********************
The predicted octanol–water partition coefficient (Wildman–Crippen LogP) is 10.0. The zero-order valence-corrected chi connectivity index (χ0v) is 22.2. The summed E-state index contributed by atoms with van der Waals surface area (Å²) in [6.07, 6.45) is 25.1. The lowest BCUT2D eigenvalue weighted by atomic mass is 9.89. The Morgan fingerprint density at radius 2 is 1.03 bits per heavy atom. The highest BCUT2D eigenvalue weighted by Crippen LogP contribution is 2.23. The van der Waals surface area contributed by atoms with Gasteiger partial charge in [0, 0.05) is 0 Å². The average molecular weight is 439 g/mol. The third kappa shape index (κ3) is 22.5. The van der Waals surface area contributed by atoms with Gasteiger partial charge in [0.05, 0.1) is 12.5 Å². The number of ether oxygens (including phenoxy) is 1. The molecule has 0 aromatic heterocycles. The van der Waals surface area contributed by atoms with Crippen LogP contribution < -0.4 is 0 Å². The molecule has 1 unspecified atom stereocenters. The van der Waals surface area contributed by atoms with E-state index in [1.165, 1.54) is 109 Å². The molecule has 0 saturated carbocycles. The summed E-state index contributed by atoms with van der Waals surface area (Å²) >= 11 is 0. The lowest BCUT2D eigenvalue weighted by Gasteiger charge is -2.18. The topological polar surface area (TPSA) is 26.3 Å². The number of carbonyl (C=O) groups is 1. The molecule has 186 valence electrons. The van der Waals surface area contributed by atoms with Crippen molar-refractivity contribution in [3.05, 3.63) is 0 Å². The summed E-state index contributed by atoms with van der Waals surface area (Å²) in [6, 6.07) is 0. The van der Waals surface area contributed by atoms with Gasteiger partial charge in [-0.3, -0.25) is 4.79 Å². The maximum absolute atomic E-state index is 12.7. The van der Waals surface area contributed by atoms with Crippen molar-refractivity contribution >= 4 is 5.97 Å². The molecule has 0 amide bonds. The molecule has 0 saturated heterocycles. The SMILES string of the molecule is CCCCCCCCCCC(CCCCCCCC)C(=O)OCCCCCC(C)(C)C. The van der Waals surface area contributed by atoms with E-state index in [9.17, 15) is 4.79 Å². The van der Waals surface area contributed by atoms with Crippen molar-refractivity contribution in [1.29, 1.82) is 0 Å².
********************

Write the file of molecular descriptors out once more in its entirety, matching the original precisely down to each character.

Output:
The predicted octanol–water partition coefficient (Wildman–Crippen LogP) is 10.0. The zero-order valence-corrected chi connectivity index (χ0v) is 22.2. The summed E-state index contributed by atoms with van der Waals surface area (Å²) in [6.07, 6.45) is 25.1. The lowest BCUT2D eigenvalue weighted by atomic mass is 9.89. The Morgan fingerprint density at radius 2 is 1.03 bits per heavy atom. The highest BCUT2D eigenvalue weighted by Crippen LogP contribution is 2.23. The van der Waals surface area contributed by atoms with Gasteiger partial charge in [0, 0.05) is 0 Å². The average molecular weight is 439 g/mol. The third kappa shape index (κ3) is 22.5. The van der Waals surface area contributed by atoms with Gasteiger partial charge in [0.05, 0.1) is 12.5 Å². The number of ether oxygens (including phenoxy) is 1. The molecule has 0 aromatic heterocycles. The van der Waals surface area contributed by atoms with Crippen LogP contribution < -0.4 is 0 Å². The molecule has 1 unspecified atom stereocenters. The van der Waals surface area contributed by atoms with E-state index in [1.165, 1.54) is 109 Å². The molecule has 0 saturated carbocycles. The summed E-state index contributed by atoms with van der Waals surface area (Å²) >= 11 is 0. The lowest BCUT2D eigenvalue weighted by Gasteiger charge is -2.18. The topological polar surface area (TPSA) is 26.3 Å². The number of carbonyl (C=O) groups is 1. The molecule has 186 valence electrons. The van der Waals surface area contributed by atoms with Crippen molar-refractivity contribution in [3.05, 3.63) is 0 Å². The summed E-state index contributed by atoms with van der Waals surface area (Å²) in [6, 6.07) is 0. The van der Waals surface area contributed by atoms with Gasteiger partial charge in [-0.3, -0.25) is 4.79 Å². The maximum absolute atomic E-state index is 12.7. The van der Waals surface area contributed by atoms with Crippen molar-refractivity contribution >= 4 is 5.97 Å². The molecule has 0 amide bonds. The molecule has 0 saturated heterocycles. The SMILES string of the molecule is CCCCCCCCCCC(CCCCCCCC)C(=O)OCCCCCC(C)(C)C. The van der Waals surface area contributed by atoms with E-state index in [9.17, 15) is 4.79 Å². The van der Waals surface area contributed by atoms with Crippen molar-refractivity contribution in [1.29, 1.82) is 0 Å².